In 2021, Fuad Halim got only 8,474 of the 151056 votes cast in Ballygunge. BJP’s Lokenath Chatterjee, a high court lawyer, got 31226 or 21.68% of the votes.

Supriyo, who lost Kolkata’s Tollygunge assembly seat in 2021, said he was loyal to the BJP and never spoke against the leadership although he might not have liked many of its decisions. “I was a disciplined soldier of the BJP. I never said in public that overnight demonetisation was a wrong decision or there was no need for NRC. I felt that a Bengali deserves to be in the Union Cabinet with independent charge. Yet, I did not say a word when I was fielded from Tollygunge when I was a Union minister.” He praised Mamata Banerjee for being magnanimous and giving him an opportunity to serve the people. “I am aware of the questions being raised by the minority community. I am visiting their homes and holding one-on-one interactions. I have met some clerics as well,” said Supriyo. “Those asking people not to vote for me have already conceded defeat.”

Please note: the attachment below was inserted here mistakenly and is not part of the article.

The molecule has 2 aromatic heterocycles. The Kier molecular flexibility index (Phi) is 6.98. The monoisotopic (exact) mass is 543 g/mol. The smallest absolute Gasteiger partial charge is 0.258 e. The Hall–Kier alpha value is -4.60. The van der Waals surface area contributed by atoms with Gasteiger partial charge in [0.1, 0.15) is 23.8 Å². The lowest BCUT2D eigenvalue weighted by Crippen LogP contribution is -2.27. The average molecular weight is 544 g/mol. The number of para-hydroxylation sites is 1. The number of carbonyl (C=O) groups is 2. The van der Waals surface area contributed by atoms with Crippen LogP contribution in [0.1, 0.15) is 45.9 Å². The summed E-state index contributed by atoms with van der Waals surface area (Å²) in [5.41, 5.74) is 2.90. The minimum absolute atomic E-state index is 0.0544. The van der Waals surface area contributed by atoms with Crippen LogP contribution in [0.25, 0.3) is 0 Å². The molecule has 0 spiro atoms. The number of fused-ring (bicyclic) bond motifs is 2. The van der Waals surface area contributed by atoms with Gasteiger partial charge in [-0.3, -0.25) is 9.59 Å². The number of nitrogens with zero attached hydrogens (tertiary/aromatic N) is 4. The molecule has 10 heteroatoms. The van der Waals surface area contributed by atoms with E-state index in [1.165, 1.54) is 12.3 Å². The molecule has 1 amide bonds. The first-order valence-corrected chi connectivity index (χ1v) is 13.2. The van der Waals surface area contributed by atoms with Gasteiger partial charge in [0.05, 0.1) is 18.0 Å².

The BJP has been using a song Supriyo composed and sang against the TMC before the 2019 Lok Sabha polls for the by-poll campaign even as Ghosh said she is focusing on developmental issues in the slum areas. “We do not need another party’s campaign to help our cause. I am focusing on the terrible condition in which people live in the slums of Ballygunge. They have to wait for clean potable water every morning. The drainage systems are in a dismal state. People need roofs on their heads,” said Ghosh.



(Except for the headline and the pictorial description, this story has not been edited by THE DEN staff and is published from a syndicated feed.)